Betting on totals in NFL games is a great way to bet when you aren’t sure who will win but believe there will either be a lot or not that many points. over/under odds are typically between +100 and -120.
If the Kansas City Chiefs are playing the Buffalo Bills, and the over/under is set for 51.5, there must be at least 52 points for the over to hit. If there are fewer than 52, that means the under hits. If the Chicago Bears are playing the New York Giants, the over/under might be 42. If that is the final total then the bet is a push and your initial stake is returned.
NFL Prop Betting
Prop bets, especially player props, are a big part of what makes NFL betting fun. Betting on quarterbacks to surpass a passing-yards prop is a lot of fun if you think a quarterback will have a huge day through the air or choosing a receiver to surpass his yards prop is great if you think he’s going to go off.
For instance if you think Kyler Murray has a favorable matchup in his matchup against the Dallas Cowboys, you can choose him to surpass his passing prop or his rushing prop total. If you believe Cooper Kupp will be held in check by the Seattle Seahawks, take the under in his receiving yard prop.
Prop betting is especially popular for the Super Bowl, since sportsbooks assign odds to props for almost every player — and even some silly game-related props like which color of Gatorade the winning coach will be doused with. But there are still dozens of game-related props created for teams for regular-season games each week.
NFL Futures Betting
Futures betting usually relate to season awards or the division, conference or Super Bowl championship. Players get assigned odds to win the NFL MVP or to finish as the NFL’s leading passer, rusher or receiver in terms of yards.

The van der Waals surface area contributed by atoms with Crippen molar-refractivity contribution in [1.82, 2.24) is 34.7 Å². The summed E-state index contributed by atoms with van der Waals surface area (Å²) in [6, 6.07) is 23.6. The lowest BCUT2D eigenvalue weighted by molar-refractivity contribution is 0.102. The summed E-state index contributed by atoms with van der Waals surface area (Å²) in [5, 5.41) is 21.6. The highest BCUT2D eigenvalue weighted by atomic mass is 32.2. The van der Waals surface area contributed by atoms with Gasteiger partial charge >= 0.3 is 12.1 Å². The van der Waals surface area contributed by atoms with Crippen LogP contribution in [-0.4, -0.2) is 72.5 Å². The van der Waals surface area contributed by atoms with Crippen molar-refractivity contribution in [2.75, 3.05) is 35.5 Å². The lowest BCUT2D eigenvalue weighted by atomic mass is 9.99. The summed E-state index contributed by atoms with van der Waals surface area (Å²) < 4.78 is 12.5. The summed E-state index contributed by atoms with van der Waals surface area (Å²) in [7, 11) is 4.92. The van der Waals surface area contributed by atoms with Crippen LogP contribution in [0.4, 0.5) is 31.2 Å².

Futures are usually most popular for users to place their money on a team to win the Super Bowl. But bettors could also wager on a team to make the playoffs, either yes or no, or to win its respective division. For instance, a Dallas Cowboys fan may want to wager on his/her favorite team to win the NFC East at +150 instead of trusting them to win the Super Bowl at +900 or NFC at +500.
NFL Parlay Betting
Parlay betting, or combining multiple markets with longer odds in hopes that they all hit, is perhaps the most popular way to bet on the NFL. There are two types of NFL parlay bets: multi-game parlays and same-game parlays.
Multi-game parlays are when a bettor combines two-or-more teams to win their game. If you believe the Las Vegas Raiders and Los Angeles Chargers will win, but each is a heavy favorite, you can parlay them both to win to more lucrative odds.
Same-game parlays are when bettors combine multiple markets from the same game. For instance, a bettor can combine the Green Bay Packers to win, the over to hit and Aaron Rodgers to surpass his passing-yards prop at longer odds than taking each of those options separately.
Tip for parlay bettors: Sportsbooks will usually let bettors tease down over/unders for points and prop bets as part of a parlay. For instance, if in the above same-game parlay you want to bet the Packers to win and tease down the over/under to 44.5 points and for Rodgers to surpass 225 passing yards instead of 277.5, do that since the odds will still be good and the wager will be more likely to hit.